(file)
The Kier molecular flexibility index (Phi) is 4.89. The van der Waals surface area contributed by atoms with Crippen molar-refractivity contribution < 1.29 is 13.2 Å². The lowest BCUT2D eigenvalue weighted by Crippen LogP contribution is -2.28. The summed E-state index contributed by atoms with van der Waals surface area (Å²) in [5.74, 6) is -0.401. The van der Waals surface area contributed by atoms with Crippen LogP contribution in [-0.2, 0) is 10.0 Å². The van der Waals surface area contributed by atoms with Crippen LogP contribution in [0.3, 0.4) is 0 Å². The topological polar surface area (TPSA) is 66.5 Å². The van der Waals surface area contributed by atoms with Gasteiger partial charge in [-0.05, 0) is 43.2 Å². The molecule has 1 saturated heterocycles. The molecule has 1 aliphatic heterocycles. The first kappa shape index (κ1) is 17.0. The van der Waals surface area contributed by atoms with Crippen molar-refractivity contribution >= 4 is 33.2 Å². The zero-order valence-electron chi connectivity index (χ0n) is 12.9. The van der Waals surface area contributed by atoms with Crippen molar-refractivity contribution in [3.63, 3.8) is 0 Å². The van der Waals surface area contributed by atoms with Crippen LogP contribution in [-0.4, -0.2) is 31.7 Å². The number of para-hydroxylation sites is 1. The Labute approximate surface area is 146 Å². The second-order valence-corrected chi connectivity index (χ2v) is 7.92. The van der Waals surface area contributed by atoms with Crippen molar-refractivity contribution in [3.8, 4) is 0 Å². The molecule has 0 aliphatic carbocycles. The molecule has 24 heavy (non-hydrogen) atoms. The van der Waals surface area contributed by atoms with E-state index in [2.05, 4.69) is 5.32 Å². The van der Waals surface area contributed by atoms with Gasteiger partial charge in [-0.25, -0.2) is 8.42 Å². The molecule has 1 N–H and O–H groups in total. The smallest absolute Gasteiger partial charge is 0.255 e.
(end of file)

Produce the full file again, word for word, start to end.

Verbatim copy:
The Kier molecular flexibility index (Phi) is 4.89. The van der Waals surface area contributed by atoms with Crippen molar-refractivity contribution < 1.29 is 13.2 Å². The lowest BCUT2D eigenvalue weighted by Crippen LogP contribution is -2.28. The summed E-state index contributed by atoms with van der Waals surface area (Å²) in [5.74, 6) is -0.401. The van der Waals surface area contributed by atoms with Crippen LogP contribution in [-0.2, 0) is 10.0 Å². The van der Waals surface area contributed by atoms with Crippen LogP contribution in [0.3, 0.4) is 0 Å². The topological polar surface area (TPSA) is 66.5 Å². The van der Waals surface area contributed by atoms with Gasteiger partial charge in [-0.05, 0) is 43.2 Å². The molecule has 1 saturated heterocycles. The molecule has 1 aliphatic heterocycles. The first kappa shape index (κ1) is 17.0. The van der Waals surface area contributed by atoms with Crippen molar-refractivity contribution >= 4 is 33.2 Å². The zero-order valence-electron chi connectivity index (χ0n) is 12.9. The van der Waals surface area contributed by atoms with Crippen molar-refractivity contribution in [3.63, 3.8) is 0 Å². The van der Waals surface area contributed by atoms with Crippen LogP contribution in [-0.4, -0.2) is 31.7 Å². The number of para-hydroxylation sites is 1. The Labute approximate surface area is 146 Å². The second-order valence-corrected chi connectivity index (χ2v) is 7.92. The van der Waals surface area contributed by atoms with Crippen molar-refractivity contribution in [3.8, 4) is 0 Å². The molecule has 0 aliphatic carbocycles. The molecule has 24 heavy (non-hydrogen) atoms. The van der Waals surface area contributed by atoms with E-state index in [2.05, 4.69) is 5.32 Å². The van der Waals surface area contributed by atoms with Gasteiger partial charge in [-0.25, -0.2) is 8.42 Å². The molecule has 1 N–H and O–H groups in total. The smallest absolute Gasteiger partial charge is 0.255 e.